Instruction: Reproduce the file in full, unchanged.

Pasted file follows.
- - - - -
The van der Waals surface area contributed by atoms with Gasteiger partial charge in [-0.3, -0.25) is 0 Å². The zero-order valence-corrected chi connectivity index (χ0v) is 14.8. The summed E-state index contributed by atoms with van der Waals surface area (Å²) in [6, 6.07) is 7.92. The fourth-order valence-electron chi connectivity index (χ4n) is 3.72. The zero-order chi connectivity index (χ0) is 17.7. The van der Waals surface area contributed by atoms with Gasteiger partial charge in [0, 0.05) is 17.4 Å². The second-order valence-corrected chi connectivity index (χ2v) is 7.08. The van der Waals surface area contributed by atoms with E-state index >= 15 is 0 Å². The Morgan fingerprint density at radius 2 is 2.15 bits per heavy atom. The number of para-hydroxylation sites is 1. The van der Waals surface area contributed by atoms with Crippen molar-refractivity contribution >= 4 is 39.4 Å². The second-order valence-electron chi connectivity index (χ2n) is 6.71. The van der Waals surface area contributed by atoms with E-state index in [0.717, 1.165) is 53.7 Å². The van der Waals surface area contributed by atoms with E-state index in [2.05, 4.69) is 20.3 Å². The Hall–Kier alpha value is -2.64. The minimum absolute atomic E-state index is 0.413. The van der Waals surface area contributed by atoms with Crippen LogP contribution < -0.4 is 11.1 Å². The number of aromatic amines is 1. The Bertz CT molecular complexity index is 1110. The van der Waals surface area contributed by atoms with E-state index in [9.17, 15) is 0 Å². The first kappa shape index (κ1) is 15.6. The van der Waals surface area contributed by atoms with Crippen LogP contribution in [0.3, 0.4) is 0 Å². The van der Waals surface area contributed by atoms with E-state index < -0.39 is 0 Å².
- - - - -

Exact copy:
The van der Waals surface area contributed by atoms with Gasteiger partial charge in [-0.3, -0.25) is 0 Å². The zero-order valence-corrected chi connectivity index (χ0v) is 14.8. The summed E-state index contributed by atoms with van der Waals surface area (Å²) in [6, 6.07) is 7.92. The fourth-order valence-electron chi connectivity index (χ4n) is 3.72. The zero-order chi connectivity index (χ0) is 17.7. The van der Waals surface area contributed by atoms with Gasteiger partial charge in [0, 0.05) is 17.4 Å². The second-order valence-corrected chi connectivity index (χ2v) is 7.08. The van der Waals surface area contributed by atoms with E-state index >= 15 is 0 Å². The Morgan fingerprint density at radius 2 is 2.15 bits per heavy atom. The number of para-hydroxylation sites is 1. The van der Waals surface area contributed by atoms with Crippen molar-refractivity contribution >= 4 is 39.4 Å². The second-order valence-electron chi connectivity index (χ2n) is 6.71. The van der Waals surface area contributed by atoms with E-state index in [0.717, 1.165) is 53.7 Å². The van der Waals surface area contributed by atoms with E-state index in [2.05, 4.69) is 20.3 Å². The Hall–Kier alpha value is -2.64. The minimum absolute atomic E-state index is 0.413. The van der Waals surface area contributed by atoms with Crippen LogP contribution < -0.4 is 11.1 Å². The number of aromatic amines is 1. The Bertz CT molecular complexity index is 1110. The van der Waals surface area contributed by atoms with E-state index in [9.17, 15) is 0 Å². The first kappa shape index (κ1) is 15.6. The van der Waals surface area contributed by atoms with Crippen LogP contribution in [0.3, 0.4) is 0 Å². The van der Waals surface area contributed by atoms with E-state index < -0.39 is 0 Å².